In order to keep arcades in business, we have to go back to the basics. The younger generation is mesmerized by the high-end graphics and bright lights that come along with modern arcade games. When we see classic games like Tetris or Donkey Kong completely remastered, it’s hard to remember the simplicity that came along with the originals.

When no one appreciates the art and authenticity of an old arcade game, nobody will play them. Original arcade games should be a novelty for kids and adults alike—why go to Dave & Buster’s when you can play games of the same caliber at home?

In the end, you just can’t beat the simplicity of retro games. Hopefully, people will realize the advantages of playing retro games and will start favoring authentic arcades over chains.

We earn commission if you purchase items using an affiliate link. We only recommend products we trust. See our affiliate disclosure.

  1. I think the ability to play good games at home is part of it, but we saw arcades dying off as they replaced the video games w/ skee ball and other things to give tickets to get prizes. Add in the cost to play some of those games, even if they’re a better experience in the arcade and you have some limitations built in. I could play Gauntlet 10 times at an arcade or own the game and play it as much as I want. But some games, especially driving/racing games, don’t translate as well to at-home versions.

    As much as I miss those old arcade days, I don’t tend to miss the price tag that came with playing. Trying to pick a game that was worth my quarter or even dollar to play when on a limited budget was challenging. There’s the National Video Game Museum semi-close to me, but after you use up your credits to play, you have to put in real money to keep playing (which makes sense, but….). We also have a couple of arcades nearby with unlimited play time for admission, but the selection seems to have moved more towards the modern fighting/racing/dancing/shooting games so those older games that I remember are rare or not found.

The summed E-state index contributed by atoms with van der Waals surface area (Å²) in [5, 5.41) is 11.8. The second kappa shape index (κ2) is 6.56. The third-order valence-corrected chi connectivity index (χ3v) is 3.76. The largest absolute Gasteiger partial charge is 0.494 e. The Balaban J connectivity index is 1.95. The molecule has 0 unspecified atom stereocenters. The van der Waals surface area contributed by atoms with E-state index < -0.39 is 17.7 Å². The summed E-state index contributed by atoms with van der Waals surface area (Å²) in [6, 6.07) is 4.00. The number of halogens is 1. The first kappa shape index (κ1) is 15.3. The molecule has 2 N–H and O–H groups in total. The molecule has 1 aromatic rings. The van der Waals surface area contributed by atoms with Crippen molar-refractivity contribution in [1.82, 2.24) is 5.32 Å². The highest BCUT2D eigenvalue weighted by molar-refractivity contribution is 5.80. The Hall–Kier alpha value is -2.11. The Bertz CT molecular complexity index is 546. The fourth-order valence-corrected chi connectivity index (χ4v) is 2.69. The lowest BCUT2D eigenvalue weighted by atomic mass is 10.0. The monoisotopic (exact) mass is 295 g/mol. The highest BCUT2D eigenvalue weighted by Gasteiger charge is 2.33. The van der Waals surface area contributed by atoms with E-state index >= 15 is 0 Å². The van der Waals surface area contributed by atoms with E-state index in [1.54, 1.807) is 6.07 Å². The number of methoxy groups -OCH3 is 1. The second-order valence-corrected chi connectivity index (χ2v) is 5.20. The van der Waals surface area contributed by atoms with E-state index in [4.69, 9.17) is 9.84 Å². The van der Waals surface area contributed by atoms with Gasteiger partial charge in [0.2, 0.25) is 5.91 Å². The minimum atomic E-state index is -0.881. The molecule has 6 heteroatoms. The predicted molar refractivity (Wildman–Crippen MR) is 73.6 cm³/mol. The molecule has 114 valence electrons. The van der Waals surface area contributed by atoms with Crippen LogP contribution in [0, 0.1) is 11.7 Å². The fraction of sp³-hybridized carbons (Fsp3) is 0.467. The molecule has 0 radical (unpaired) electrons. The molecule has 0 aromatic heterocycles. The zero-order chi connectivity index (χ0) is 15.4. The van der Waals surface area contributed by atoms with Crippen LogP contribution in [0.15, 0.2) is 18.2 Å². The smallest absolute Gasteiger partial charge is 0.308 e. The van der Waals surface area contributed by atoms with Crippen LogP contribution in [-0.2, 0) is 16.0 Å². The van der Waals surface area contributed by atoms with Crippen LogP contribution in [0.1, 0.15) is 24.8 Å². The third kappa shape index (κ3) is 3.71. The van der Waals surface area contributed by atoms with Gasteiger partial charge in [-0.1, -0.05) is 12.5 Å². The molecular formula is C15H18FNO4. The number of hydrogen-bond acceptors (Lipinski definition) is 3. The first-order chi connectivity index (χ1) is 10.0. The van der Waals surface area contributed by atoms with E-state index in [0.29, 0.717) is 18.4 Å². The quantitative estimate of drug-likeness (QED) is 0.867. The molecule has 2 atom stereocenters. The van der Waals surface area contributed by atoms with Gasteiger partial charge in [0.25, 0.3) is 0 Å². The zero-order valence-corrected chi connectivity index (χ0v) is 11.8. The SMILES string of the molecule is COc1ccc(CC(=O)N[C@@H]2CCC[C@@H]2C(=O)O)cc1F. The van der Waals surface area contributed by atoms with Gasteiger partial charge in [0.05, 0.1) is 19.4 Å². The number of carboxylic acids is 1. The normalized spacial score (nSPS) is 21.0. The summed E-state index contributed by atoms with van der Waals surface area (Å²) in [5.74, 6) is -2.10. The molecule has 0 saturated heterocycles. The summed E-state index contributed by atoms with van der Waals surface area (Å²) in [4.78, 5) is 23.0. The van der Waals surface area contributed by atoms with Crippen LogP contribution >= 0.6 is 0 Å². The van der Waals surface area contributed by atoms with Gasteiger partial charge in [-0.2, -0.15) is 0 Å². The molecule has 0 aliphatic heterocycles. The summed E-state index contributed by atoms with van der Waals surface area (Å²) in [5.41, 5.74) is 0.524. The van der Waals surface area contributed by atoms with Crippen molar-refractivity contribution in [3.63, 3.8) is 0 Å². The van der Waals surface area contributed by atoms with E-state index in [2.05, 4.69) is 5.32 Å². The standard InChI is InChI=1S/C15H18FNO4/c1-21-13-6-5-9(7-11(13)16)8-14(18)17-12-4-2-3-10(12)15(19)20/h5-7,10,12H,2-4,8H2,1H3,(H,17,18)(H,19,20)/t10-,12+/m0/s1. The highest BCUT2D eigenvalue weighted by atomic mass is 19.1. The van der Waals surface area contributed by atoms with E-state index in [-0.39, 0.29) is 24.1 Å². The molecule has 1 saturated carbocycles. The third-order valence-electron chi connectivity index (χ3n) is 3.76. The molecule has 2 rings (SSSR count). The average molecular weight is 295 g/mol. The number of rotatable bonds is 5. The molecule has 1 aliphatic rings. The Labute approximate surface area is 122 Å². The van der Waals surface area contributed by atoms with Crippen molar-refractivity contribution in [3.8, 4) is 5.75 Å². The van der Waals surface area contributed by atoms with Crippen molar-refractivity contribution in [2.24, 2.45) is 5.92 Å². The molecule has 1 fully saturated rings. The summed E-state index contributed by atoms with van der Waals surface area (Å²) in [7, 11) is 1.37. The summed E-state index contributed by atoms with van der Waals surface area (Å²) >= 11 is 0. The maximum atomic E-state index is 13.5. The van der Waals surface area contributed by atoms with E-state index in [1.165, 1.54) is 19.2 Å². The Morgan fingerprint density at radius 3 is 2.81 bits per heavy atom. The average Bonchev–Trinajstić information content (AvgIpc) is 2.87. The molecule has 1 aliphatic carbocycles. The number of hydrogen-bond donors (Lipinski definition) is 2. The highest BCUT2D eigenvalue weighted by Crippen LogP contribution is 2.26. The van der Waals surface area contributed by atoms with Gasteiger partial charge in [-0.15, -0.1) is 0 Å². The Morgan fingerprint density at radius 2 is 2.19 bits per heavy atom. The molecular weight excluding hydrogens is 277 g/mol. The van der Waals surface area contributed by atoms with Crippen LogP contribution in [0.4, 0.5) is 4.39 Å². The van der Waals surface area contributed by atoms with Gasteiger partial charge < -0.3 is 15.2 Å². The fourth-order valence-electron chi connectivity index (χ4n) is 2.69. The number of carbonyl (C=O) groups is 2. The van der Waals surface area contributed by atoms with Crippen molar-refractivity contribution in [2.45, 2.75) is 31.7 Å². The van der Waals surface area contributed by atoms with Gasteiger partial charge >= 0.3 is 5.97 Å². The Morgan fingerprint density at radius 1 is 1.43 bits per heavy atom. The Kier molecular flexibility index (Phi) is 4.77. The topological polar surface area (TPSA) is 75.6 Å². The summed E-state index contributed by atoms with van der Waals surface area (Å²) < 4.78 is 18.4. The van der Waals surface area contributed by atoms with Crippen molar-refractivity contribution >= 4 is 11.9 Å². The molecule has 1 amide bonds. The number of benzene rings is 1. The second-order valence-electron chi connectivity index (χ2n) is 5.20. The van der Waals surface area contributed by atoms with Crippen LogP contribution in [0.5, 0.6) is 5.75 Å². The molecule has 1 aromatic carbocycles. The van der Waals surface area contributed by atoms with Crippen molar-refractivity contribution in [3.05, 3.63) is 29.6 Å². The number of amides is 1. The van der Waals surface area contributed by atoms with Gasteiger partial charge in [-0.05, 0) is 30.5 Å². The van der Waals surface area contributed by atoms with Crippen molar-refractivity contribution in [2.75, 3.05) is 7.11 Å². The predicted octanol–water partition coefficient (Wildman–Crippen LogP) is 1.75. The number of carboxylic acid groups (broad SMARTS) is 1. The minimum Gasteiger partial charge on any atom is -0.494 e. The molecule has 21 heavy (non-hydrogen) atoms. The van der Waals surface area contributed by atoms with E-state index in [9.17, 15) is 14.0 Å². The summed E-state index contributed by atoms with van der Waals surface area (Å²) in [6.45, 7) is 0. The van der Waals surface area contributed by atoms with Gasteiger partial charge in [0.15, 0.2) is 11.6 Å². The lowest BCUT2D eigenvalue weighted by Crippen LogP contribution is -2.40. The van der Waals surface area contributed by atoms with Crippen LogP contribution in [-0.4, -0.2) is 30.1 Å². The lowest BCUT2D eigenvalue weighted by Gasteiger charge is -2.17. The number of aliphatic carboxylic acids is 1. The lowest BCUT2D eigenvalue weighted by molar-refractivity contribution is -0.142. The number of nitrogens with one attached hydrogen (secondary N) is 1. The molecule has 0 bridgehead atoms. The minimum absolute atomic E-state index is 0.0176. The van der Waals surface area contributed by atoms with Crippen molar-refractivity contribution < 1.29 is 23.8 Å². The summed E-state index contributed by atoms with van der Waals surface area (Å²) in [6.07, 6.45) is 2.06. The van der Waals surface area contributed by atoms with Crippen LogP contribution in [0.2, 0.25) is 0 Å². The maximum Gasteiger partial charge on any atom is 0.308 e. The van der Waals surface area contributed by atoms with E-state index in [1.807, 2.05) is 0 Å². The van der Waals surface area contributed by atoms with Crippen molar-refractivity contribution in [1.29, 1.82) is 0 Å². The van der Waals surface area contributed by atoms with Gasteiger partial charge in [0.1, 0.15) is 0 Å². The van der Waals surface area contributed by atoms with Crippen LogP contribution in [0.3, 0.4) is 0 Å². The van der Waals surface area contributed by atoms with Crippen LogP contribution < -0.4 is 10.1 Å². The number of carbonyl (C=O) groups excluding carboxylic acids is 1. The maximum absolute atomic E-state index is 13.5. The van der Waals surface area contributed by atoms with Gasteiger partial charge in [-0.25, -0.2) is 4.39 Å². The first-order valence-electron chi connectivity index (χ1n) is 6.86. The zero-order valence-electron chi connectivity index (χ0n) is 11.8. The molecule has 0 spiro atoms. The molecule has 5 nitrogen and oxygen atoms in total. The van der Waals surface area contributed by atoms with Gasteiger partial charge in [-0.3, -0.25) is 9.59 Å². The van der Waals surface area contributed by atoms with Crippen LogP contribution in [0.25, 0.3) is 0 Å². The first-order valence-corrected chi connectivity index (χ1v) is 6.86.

1. That’s very true. All those quarters really add up after you keep playing over and over again. I personally don’t think that space/plane shooters translate that well at home either—I think they’re best for quick plays at the arcade.

      I’m surprised that you actually have to pay for the games at the National Video Game Museum! You must have to pay for admission on top of that, right? I also noticed that Arcades like Dave & Buster’s and Round One capitalize off of newer arcade games unfortunately.

      1. You get some for free, but it’s a museum. Paying your cover charge to get in, then hog the machines would bring back _another_ fun time from those old arcade days. At least then you could put your quarter on the machine to signify that you were up next. They use tokens so you’d cash in for tokens and use those, but I think they want to give the experience to people – you get like 4 games included. After you use your allotted included games, you need to pay.

        The idea is interesting, but it’s just far enough that I’m not going to head out there on a whim. I’m also the only one in my family who’d really appreciate it, so not in a hurry. The concept sounds cool, though.

        Totally agree about Dave & Busters. I can’t say how many times I’ve been given some “game card” at a corporate event just to give it over to someone else because I’m not a huge racing/shooting/dancing/street-fighting game fan. (Though I made an exception for the TMNT games)

        1. That sounds interesting. I’m going to have to check out that museum one day if I ever get out to Texas!

          Same here. I haven’t played the TMNT arcade games yet, but I have to admit that I kinda like the Luigi’s Mansion arcade game.

Leave a Reply

Your email address will not be published. Required fields are marked *

Related Posts